original composition, 7" vinyl record, acrylic on wallpaper, wood, yoga mat
Commissioned by the Arizona State University Museum
From the exhibition text:
For Soul Mining, an exhibition looking broadly at the influence of Asian labor and culture in the Americas and the body and soul of forced migrations with artists from Latin America, the United States and Asia, Córdova was commissioned to record and produce a 7-inch vinyl record of Jibarita Girl, a reworking of of Iggy Pop’s China Girl produced and recorded through her music project, XUXA SANTAMARIA for her video and performance work, Echoes of a Tumbling Throne (Odas al fin de los tiempos). In Córdova’s version, the lyrics are reworked and the song sung in her native Spanish. She changes the colonial heterosexual, white perspective in the original song to a womxn/femme to womxn/femme relationship where the focus is two Jibarita girls (girls from the country), one wanting offerings of the first world, while the other is begging her not to leave having been there and paid the price of colony, isolation and American violence . As Córdova mentions, “Our version takes an appropriative and feminist approach.". Sonically, the song takes it out of the realm of rock and roll and into the world of dance music, particularly latin freestyle. For this exhibition, Córdova produced a scroll with lyrics from her version.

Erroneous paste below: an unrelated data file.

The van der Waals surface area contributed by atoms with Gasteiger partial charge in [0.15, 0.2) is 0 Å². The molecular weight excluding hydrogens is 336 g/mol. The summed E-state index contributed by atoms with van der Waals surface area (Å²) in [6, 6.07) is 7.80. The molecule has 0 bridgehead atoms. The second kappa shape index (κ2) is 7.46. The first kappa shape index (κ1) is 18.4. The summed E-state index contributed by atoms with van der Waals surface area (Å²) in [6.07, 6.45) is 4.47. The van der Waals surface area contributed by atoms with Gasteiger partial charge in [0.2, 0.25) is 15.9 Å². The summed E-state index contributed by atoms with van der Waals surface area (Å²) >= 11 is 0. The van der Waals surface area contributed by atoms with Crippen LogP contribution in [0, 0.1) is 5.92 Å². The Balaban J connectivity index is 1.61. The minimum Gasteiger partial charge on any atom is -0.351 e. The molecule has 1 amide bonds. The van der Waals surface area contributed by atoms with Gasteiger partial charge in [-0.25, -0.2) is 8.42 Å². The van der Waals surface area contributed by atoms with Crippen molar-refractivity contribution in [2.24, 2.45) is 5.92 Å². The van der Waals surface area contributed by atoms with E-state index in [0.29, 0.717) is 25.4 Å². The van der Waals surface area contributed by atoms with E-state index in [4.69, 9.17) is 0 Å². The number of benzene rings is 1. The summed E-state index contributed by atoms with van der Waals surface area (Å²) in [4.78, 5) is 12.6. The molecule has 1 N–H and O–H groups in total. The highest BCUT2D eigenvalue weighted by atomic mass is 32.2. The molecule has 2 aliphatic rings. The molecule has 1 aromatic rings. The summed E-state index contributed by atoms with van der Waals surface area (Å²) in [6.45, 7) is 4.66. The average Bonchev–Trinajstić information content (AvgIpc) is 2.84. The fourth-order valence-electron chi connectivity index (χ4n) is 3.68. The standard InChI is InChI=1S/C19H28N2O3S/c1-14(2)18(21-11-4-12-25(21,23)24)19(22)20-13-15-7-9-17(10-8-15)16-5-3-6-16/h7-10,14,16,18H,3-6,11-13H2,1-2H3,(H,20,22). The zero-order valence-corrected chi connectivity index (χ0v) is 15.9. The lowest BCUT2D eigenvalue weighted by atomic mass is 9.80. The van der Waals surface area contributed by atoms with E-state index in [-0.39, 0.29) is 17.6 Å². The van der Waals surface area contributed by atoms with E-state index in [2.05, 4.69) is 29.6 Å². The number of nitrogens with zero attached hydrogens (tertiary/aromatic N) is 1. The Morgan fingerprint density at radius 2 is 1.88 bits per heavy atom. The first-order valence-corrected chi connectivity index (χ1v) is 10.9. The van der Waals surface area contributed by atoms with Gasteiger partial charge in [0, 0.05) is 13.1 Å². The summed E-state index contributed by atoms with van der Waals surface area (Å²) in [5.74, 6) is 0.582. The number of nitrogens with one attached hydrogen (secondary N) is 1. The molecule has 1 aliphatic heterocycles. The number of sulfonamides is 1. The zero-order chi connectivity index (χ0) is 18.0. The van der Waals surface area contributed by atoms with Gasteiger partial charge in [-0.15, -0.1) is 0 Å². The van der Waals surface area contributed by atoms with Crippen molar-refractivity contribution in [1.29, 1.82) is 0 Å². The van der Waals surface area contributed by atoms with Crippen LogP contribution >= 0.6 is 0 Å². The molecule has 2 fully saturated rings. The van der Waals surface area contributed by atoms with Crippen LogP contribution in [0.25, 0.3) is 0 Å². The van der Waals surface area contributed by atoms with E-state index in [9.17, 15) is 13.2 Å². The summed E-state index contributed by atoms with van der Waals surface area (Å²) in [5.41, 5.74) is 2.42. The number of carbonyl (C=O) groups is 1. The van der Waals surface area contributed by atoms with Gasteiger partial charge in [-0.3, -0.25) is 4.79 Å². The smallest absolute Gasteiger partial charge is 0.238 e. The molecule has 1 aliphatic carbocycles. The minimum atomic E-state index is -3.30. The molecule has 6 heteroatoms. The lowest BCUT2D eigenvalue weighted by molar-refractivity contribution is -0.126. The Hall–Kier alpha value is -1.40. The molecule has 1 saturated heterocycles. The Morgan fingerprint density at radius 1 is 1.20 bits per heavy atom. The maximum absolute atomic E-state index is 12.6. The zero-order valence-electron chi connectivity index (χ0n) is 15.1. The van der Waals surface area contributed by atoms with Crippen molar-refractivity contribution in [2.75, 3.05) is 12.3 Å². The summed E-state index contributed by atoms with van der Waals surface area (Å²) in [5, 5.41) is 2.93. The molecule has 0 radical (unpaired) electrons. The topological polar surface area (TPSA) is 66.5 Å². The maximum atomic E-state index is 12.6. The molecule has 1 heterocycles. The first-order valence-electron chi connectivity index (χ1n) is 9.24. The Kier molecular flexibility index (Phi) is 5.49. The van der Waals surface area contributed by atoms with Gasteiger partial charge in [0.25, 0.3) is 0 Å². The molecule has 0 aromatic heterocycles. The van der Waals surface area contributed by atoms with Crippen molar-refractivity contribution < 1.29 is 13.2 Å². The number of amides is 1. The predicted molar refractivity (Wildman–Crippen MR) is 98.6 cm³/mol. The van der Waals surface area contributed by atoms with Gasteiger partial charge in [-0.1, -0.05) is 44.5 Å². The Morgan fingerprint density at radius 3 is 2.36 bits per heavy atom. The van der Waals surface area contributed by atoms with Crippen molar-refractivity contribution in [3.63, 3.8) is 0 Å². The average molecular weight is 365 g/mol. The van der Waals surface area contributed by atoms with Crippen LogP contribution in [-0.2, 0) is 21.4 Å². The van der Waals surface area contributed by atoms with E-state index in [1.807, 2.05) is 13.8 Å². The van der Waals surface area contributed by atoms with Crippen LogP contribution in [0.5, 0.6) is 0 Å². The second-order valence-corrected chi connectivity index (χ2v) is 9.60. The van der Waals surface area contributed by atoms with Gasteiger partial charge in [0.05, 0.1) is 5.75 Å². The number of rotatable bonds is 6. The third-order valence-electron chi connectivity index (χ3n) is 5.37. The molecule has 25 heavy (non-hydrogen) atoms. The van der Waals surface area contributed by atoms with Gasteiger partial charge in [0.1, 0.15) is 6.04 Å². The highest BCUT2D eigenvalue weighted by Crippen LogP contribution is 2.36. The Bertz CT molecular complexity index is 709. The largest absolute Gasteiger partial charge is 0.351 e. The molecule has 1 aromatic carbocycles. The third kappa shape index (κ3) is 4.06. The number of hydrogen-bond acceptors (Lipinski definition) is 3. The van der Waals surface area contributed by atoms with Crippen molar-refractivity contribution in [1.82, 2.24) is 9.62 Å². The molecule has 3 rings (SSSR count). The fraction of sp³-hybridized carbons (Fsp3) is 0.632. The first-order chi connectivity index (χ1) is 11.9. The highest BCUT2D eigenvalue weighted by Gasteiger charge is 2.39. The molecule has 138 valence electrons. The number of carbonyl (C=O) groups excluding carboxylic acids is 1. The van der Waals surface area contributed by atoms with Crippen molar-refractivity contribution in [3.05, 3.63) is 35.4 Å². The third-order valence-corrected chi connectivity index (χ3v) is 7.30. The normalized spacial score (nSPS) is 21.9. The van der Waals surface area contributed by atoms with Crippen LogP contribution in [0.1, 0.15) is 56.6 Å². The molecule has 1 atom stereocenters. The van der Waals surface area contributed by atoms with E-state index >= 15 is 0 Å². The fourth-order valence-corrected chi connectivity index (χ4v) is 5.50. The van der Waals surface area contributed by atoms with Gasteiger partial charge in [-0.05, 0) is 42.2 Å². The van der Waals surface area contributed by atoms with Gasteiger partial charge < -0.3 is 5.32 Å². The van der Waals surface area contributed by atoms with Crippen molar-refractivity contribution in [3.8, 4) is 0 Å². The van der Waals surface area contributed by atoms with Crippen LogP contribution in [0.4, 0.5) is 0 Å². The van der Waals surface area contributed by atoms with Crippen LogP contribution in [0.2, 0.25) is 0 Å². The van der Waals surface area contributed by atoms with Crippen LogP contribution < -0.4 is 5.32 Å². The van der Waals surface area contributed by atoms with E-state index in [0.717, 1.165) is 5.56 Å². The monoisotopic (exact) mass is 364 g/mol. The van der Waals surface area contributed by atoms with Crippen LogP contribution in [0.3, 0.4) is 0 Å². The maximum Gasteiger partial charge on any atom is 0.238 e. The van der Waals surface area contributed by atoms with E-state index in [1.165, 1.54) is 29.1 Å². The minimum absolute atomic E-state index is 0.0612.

side b (r arrastrá) of the 7" takes as curatorial prompt the r language test Chinese immigrants were subjected to at border and responds with an experimental sound piece about the 'r arrastrá' from Puerto Rico, a rolling of the r similar to that found in French. Though taking the r test as jump off, Córdova points to a different linguistic check Puerto Ricans, especially those from the rural west coast of the island, are subjected to as the 'r arrastrá' is considered an aberration and pointed out to denote a class distinction via both a self imposed and external (La Real Academia Española for example) colonial lens.
This piece was commissioned by the ASU museum for this exhibtion, curated by Julio Cesar Morales and Xiaoyu Weng. It has been exhibited at the Arizona State University Museum and the Vincent Price Museum.
Córdova is selling her portion of the 7" and donating the proceeds to hurricane relief in her native Puerto Rico.